Vantage Point is an average thriller built on a neat gimmick. The idea is this: We see US president William Hurt assassinated at a Spanish summit. In fact, we see it happen eight times, from different eight points of view. So, we get Sigourney Weaver's TV news producer trying to cover the story, Dennis Quaid's secret service man searching for the shooter, Forest Whittaker's tourist filming the whole thing on his camcorder, and so on. Gradually, these frayed threads cohere into an extremely implausible whodunit.
The nominal hero is Quaid, who shoulders his way through the film with an expression that suggests he's trying to pass a kidney stone. But since Vantage Point keeps going over the same 23 minutes with a new character each time, it's hard to feel much sympathy for anyone. The terrorists, who have somehow arranged the whole assassination on their personal organisers, are mere foreign-looking ciphers - we're never told the purpose of their plot.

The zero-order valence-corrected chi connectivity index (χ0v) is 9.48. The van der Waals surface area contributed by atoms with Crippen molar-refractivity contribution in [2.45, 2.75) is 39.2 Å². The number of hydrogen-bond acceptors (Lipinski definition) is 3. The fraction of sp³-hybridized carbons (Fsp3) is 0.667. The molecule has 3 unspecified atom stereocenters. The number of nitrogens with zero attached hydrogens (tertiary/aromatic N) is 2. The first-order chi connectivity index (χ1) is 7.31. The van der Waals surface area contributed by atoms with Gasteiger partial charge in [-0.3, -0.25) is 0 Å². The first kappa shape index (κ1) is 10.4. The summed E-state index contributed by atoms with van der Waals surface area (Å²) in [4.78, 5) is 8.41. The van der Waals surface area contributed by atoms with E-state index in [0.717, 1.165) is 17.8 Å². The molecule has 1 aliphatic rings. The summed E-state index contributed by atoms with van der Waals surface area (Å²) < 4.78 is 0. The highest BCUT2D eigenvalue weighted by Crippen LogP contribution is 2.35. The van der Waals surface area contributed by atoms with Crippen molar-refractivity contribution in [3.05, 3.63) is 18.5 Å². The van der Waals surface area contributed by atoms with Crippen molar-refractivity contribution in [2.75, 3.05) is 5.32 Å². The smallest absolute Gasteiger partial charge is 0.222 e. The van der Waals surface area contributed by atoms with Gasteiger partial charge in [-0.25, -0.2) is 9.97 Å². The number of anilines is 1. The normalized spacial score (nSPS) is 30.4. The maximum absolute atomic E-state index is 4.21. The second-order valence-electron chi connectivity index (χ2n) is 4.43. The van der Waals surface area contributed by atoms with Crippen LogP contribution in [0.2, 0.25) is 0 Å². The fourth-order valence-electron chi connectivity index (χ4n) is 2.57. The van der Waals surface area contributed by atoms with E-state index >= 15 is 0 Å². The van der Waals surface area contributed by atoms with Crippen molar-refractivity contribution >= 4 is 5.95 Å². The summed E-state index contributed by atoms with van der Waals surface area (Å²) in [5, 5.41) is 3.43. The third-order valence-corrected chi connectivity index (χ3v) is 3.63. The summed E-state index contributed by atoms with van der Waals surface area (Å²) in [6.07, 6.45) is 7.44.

" A DOOZY OF A CAR CHASE"
Vantage Point feels more like a screenwriting exercise than a living, breathing movie. The stories are cleverly interwoven, with a couple of unexpected twists, and the patient viewer is rewarded with a doozy of a car chase in the last reel. But there's no real sense of why we are being told this story in this style - the various viewpoints don't illuminate each other so much as push the story onward by a few minutes each time. Thus, the action has a three-steps-forward-two-steps-back feel that eventually becomes rather annoying.
Vantage Point is out in the UK on 7th March 2008.